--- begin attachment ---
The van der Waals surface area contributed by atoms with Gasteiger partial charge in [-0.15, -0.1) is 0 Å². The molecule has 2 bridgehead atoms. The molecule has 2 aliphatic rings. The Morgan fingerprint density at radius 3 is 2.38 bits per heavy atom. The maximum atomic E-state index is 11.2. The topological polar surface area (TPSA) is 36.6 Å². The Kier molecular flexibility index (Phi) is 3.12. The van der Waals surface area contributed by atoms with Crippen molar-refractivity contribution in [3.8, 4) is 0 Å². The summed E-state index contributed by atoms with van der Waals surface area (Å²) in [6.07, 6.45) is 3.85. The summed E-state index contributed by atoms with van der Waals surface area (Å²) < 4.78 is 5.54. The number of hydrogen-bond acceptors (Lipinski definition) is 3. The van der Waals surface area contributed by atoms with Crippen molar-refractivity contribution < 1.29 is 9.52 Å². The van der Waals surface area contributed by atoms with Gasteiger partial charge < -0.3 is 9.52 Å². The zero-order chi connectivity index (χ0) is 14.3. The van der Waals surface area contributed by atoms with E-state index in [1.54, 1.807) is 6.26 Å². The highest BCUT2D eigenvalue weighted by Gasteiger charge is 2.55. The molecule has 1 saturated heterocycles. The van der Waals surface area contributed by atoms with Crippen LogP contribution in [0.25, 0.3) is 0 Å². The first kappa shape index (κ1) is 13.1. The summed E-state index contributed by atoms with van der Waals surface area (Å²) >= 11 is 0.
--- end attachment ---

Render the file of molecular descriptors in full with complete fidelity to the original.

The van der Waals surface area contributed by atoms with Gasteiger partial charge in [-0.15, -0.1) is 0 Å². The molecule has 2 bridgehead atoms. The molecule has 2 aliphatic rings. The Morgan fingerprint density at radius 3 is 2.38 bits per heavy atom. The maximum atomic E-state index is 11.2. The topological polar surface area (TPSA) is 36.6 Å². The Kier molecular flexibility index (Phi) is 3.12. The van der Waals surface area contributed by atoms with Crippen molar-refractivity contribution in [3.8, 4) is 0 Å². The summed E-state index contributed by atoms with van der Waals surface area (Å²) in [6.07, 6.45) is 3.85. The summed E-state index contributed by atoms with van der Waals surface area (Å²) < 4.78 is 5.54. The number of hydrogen-bond acceptors (Lipinski definition) is 3. The van der Waals surface area contributed by atoms with Crippen molar-refractivity contribution < 1.29 is 9.52 Å². The van der Waals surface area contributed by atoms with Gasteiger partial charge < -0.3 is 9.52 Å². The zero-order chi connectivity index (χ0) is 14.3. The van der Waals surface area contributed by atoms with E-state index in [1.54, 1.807) is 6.26 Å². The highest BCUT2D eigenvalue weighted by Gasteiger charge is 2.55. The molecule has 1 saturated heterocycles. The van der Waals surface area contributed by atoms with Crippen LogP contribution in [0.25, 0.3) is 0 Å². The first kappa shape index (κ1) is 13.1. The summed E-state index contributed by atoms with van der Waals surface area (Å²) >= 11 is 0.